Let us uproot dupable immigrant recruiting agencies

Relatives carry a coffin bearing the remains of Slaida Vugutsa. Slaida was allegedly killed by her employer in Saudi Arabia. [Denish Ochieng, Standard]

The plight of Kenyans working in the Gulf Cooperation Council countries of Bahrain, Kuwait, Oman, Qatar, Saudi Arabia, and the United Arab Emirates, is harrowing with cases of gross human rights violation and reports of deaths under unclear circumstances incessantly soaring.

Majority of these agencies extort huge sums of money from desolate citizens, dodge tax compliance and continue to act as link suppliers of terror recruits in the overseas countries. In the last two years over 97 cases of deaths have been recorded by the ministry of labour affecting Kenyan immigrants working in the gulf regions.

In 2007, the Government sought to curb recruitment malpractices by enacting the Labour Institutions Act that regulates cross-border recruitment by private employment agencies, including the registration requirements, agents’ obligations, and penalties for violations.

The law’s subsequent amendments in 2014 regulated recruitment costs, shifting the responsibility for payment to the recruitment agencies, except for a service fee that should not exceed 25 per cent of the workers’ first monthly salary. In 2009, Kenya drafted an overall migration policy, followed by a national labour migration policy in 2010.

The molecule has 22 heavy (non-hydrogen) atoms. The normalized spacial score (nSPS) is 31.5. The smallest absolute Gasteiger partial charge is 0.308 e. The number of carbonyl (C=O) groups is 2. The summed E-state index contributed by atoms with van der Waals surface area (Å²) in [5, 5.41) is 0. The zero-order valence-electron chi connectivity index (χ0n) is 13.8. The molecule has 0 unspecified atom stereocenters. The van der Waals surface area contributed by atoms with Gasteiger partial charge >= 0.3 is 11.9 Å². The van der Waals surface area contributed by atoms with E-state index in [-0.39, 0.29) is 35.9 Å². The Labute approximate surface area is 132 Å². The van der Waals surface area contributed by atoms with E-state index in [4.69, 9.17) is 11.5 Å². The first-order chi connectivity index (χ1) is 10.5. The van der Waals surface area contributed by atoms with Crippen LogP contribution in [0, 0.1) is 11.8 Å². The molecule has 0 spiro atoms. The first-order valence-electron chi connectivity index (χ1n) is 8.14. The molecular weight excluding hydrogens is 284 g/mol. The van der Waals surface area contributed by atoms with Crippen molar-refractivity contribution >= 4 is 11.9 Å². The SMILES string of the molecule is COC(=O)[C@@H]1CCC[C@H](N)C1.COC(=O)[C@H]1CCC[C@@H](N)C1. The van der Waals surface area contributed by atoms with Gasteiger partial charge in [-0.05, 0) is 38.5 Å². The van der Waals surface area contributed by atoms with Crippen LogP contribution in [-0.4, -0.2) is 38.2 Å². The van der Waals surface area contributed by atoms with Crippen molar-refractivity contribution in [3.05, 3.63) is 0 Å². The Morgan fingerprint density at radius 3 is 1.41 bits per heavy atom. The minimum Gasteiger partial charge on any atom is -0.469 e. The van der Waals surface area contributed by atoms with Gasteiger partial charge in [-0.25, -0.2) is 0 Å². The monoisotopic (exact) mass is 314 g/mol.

These policies have largely remained in draft form, yet circumscribing the deployment of Kenyan workers, their labour rights and protections while abroad, and reintegration.  Enacting the labour migration 2021 Bill into law and enforcing the tenets will ensure challenges of migrants will be fairly addressed. There will be a pre-departure labour and rights-based training programme for migrant workers, the existence of functional regulations guiding registration of employment agencies, the existence of structured contracts and remunerations.

There will be a functional and updated database of employment opportunities available for Kenyans in the Middle East and other foreign destinations, strengthened bilateral working relationships to ensure embassies play a crucial role in addressing the plight of workers overseas.

The law aims at building the capacity of agencies by wiping out the briefcase and rogue recruitment agencies that violate policies in sending workers abroad. The agencies will have to pay a security bond of Sh500,000 to Sh1.5m for the Government to repatriate workers in the event of emergencies.  

For instance, Qatar’s workforce is made up of approximately 2m migrant workers, which is about 95 per cent of their entire workforce. In most of the Gulf Cooperation Council members, foreign labour was regulated by the kafala (sponsorship) system under which migrant workers were completely tied to their employer. Under this system, employers essentially had full control of their workers as the worker had to be permitted by their kafeel (sponsor) if they wanted to enter the country, change employment, or leave the country for any reason.  

Writer is founder Integrated Development Network